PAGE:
Water is the wisdom with which the trees birth their small flowers.
As water is perhaps the most essential compound for life to exist, understanding its effect on human history is also essential in understanding contemporary societies, cultures, and the places we have fashioned for ourselves to dwell in. Water is not only interesting from the point of view of development (the importance of which cannot be overstated), but also from the point of view of urban culture. What urban practices to we owe to this resource? How is water bound with spirituality, labor, and aesthetics? In the Fez medina one finds a dense medieval urban tissue where all of these categories of analysis are observable.
Whether we drink it, use it to wash our clothes, or use it as a symbol in esoteric rituals, water has made an enormous impact on our cultures. Its scarcity in some places today, and mismanagement or abuse of water in others both present real challenges to human progress. However, to communicate this problem to increasingly interconnected publics, perhaps focusing on water’s cultural and ritual value rather than the broad systemic problems facing it is a better approach to saving this vital resource. Perhaps giving water cultural value through film and other art forms is a better way to encourage sustainable practice.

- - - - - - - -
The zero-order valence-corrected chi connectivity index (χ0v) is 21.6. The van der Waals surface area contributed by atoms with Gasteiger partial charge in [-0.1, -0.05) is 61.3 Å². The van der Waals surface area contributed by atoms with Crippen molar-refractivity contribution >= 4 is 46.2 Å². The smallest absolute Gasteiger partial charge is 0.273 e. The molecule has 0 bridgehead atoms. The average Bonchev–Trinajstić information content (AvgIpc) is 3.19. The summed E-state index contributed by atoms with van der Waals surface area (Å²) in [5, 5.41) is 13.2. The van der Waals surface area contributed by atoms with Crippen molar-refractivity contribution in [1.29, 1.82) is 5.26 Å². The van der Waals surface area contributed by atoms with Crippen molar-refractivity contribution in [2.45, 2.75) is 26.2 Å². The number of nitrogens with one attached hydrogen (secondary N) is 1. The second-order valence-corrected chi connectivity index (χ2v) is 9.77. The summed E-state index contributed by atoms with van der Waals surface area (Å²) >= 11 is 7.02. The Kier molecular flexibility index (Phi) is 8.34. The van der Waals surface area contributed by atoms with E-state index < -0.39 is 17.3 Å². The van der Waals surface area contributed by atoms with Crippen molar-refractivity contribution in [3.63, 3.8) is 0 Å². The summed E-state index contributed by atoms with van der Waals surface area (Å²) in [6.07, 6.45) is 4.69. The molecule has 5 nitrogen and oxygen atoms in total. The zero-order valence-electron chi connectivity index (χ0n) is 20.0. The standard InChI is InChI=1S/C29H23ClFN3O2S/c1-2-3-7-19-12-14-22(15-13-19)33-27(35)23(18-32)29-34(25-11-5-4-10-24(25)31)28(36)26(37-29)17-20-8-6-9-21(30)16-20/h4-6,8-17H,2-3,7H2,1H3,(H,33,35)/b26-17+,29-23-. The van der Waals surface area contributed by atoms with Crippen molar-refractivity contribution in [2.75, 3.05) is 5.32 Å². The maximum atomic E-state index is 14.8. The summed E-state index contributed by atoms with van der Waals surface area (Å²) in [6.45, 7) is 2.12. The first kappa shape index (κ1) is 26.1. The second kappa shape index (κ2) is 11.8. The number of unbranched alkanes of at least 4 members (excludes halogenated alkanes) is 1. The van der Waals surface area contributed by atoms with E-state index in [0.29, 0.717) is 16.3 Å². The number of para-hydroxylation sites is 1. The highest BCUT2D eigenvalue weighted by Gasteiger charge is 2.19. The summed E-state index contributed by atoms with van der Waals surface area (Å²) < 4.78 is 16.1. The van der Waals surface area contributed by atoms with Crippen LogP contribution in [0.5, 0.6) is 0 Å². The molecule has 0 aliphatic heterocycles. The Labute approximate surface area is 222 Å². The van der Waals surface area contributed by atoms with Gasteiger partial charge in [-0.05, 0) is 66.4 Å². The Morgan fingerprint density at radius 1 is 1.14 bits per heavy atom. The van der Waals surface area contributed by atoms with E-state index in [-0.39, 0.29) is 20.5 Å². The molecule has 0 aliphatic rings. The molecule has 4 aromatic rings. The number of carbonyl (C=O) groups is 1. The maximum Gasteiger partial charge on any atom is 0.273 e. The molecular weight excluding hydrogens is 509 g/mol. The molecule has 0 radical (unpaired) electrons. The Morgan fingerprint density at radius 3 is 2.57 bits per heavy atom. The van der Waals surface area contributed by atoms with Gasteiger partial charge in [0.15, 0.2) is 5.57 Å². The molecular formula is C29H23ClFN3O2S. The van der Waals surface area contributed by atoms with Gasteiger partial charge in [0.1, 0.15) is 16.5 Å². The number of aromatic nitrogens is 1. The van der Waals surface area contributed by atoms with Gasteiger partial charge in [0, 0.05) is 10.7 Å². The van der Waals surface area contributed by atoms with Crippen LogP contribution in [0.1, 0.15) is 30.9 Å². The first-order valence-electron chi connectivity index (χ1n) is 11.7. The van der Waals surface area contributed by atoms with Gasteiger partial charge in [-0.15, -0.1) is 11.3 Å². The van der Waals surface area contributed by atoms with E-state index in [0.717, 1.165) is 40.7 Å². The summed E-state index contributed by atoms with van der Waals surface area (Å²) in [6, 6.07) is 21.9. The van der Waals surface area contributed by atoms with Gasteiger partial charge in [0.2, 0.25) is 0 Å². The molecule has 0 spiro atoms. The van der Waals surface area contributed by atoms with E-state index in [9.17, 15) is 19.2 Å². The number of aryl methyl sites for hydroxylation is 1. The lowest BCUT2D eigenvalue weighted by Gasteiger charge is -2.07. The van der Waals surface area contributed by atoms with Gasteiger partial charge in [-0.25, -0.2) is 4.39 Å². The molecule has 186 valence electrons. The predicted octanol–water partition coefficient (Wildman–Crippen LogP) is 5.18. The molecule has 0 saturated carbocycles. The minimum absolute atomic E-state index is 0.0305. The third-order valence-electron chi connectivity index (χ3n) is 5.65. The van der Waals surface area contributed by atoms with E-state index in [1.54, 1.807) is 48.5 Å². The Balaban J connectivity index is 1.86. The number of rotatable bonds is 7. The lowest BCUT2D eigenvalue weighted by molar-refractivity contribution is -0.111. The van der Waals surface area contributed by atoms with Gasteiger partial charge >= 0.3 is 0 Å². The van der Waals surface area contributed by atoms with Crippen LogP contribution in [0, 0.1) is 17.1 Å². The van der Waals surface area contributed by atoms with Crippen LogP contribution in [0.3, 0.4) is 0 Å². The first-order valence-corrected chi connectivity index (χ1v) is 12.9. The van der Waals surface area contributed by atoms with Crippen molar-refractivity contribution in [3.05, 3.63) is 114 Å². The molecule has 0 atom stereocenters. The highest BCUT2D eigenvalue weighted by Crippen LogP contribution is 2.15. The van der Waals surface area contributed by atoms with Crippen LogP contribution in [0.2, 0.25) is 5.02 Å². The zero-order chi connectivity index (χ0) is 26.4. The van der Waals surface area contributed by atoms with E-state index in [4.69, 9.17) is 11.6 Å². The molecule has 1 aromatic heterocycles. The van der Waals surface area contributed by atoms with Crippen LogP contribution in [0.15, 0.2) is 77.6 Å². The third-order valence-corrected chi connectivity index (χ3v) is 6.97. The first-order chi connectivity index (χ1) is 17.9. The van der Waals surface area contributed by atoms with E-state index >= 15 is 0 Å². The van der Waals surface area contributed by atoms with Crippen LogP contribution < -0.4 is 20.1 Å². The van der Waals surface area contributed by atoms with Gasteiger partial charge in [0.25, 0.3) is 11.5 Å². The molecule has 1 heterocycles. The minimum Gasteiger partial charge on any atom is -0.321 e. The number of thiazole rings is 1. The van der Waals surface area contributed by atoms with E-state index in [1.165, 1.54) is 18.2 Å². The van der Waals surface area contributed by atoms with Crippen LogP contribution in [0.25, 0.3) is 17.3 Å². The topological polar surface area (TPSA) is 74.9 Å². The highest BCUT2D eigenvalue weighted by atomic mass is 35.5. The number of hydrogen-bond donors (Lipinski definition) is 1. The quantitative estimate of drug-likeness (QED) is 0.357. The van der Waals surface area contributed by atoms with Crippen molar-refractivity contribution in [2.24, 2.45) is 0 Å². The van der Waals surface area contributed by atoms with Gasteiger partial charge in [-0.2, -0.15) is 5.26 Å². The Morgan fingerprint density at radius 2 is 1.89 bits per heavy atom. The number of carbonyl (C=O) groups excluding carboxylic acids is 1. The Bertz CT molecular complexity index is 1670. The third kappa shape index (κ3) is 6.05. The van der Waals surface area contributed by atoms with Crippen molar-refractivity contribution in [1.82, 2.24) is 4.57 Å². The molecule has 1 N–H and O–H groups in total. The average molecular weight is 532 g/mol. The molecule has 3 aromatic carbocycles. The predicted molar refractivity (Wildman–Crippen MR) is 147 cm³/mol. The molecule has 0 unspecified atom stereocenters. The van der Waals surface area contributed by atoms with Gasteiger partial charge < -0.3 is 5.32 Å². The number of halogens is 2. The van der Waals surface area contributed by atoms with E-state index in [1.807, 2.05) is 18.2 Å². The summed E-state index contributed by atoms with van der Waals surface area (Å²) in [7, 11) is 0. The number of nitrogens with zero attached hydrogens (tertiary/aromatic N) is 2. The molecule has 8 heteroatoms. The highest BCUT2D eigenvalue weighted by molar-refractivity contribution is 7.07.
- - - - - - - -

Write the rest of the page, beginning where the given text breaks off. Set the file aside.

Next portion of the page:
‘Les eaux cachées’ aims to tell the story of Fez’s waters, the cultural practices surrounding them, and those who aim to save it for future generations.